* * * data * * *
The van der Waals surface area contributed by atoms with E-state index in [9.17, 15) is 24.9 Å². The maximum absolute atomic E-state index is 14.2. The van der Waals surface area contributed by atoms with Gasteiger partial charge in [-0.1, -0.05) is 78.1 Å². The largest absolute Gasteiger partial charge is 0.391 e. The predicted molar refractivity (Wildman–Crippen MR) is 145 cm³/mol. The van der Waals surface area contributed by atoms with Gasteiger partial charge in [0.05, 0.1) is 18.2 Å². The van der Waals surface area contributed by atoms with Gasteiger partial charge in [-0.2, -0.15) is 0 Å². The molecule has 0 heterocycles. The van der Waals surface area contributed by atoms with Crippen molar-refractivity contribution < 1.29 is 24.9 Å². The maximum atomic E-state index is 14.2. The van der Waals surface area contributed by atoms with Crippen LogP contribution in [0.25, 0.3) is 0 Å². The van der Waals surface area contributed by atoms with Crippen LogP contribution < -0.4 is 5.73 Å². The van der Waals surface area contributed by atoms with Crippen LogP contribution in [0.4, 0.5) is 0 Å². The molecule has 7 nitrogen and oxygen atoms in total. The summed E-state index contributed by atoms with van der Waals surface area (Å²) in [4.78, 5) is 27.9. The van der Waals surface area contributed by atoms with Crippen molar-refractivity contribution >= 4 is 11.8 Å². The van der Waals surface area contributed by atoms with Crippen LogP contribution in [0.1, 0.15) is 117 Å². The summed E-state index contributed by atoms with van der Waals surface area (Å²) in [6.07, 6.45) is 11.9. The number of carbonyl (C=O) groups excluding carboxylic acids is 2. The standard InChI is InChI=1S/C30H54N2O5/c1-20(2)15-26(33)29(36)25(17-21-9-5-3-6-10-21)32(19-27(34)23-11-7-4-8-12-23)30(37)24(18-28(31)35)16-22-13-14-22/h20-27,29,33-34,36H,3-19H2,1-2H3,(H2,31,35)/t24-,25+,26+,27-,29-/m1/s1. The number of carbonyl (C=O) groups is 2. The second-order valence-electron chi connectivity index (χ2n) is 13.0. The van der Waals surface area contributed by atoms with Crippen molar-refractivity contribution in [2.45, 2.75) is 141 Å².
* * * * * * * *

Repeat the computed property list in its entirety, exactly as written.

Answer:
The van der Waals surface area contributed by atoms with E-state index in [9.17, 15) is 24.9 Å². The maximum absolute atomic E-state index is 14.2. The van der Waals surface area contributed by atoms with Gasteiger partial charge in [-0.1, -0.05) is 78.1 Å². The largest absolute Gasteiger partial charge is 0.391 e. The predicted molar refractivity (Wildman–Crippen MR) is 145 cm³/mol. The van der Waals surface area contributed by atoms with Gasteiger partial charge in [0.05, 0.1) is 18.2 Å². The van der Waals surface area contributed by atoms with Gasteiger partial charge in [-0.2, -0.15) is 0 Å². The molecule has 0 heterocycles. The van der Waals surface area contributed by atoms with Crippen molar-refractivity contribution < 1.29 is 24.9 Å². The maximum atomic E-state index is 14.2. The van der Waals surface area contributed by atoms with Crippen LogP contribution in [0.25, 0.3) is 0 Å². The van der Waals surface area contributed by atoms with Crippen LogP contribution < -0.4 is 5.73 Å². The van der Waals surface area contributed by atoms with Crippen LogP contribution in [0.4, 0.5) is 0 Å². The molecule has 7 nitrogen and oxygen atoms in total. The summed E-state index contributed by atoms with van der Waals surface area (Å²) in [4.78, 5) is 27.9. The van der Waals surface area contributed by atoms with Crippen molar-refractivity contribution >= 4 is 11.8 Å². The van der Waals surface area contributed by atoms with Crippen LogP contribution in [0.1, 0.15) is 117 Å². The summed E-state index contributed by atoms with van der Waals surface area (Å²) in [6.07, 6.45) is 11.9. The number of carbonyl (C=O) groups excluding carboxylic acids is 2. The standard InChI is InChI=1S/C30H54N2O5/c1-20(2)15-26(33)29(36)25(17-21-9-5-3-6-10-21)32(19-27(34)23-11-7-4-8-12-23)30(37)24(18-28(31)35)16-22-13-14-22/h20-27,29,33-34,36H,3-19H2,1-2H3,(H2,31,35)/t24-,25+,26+,27-,29-/m1/s1. The number of carbonyl (C=O) groups is 2. The second-order valence-electron chi connectivity index (χ2n) is 13.0. The van der Waals surface area contributed by atoms with Crippen molar-refractivity contribution in [2.45, 2.75) is 141 Å².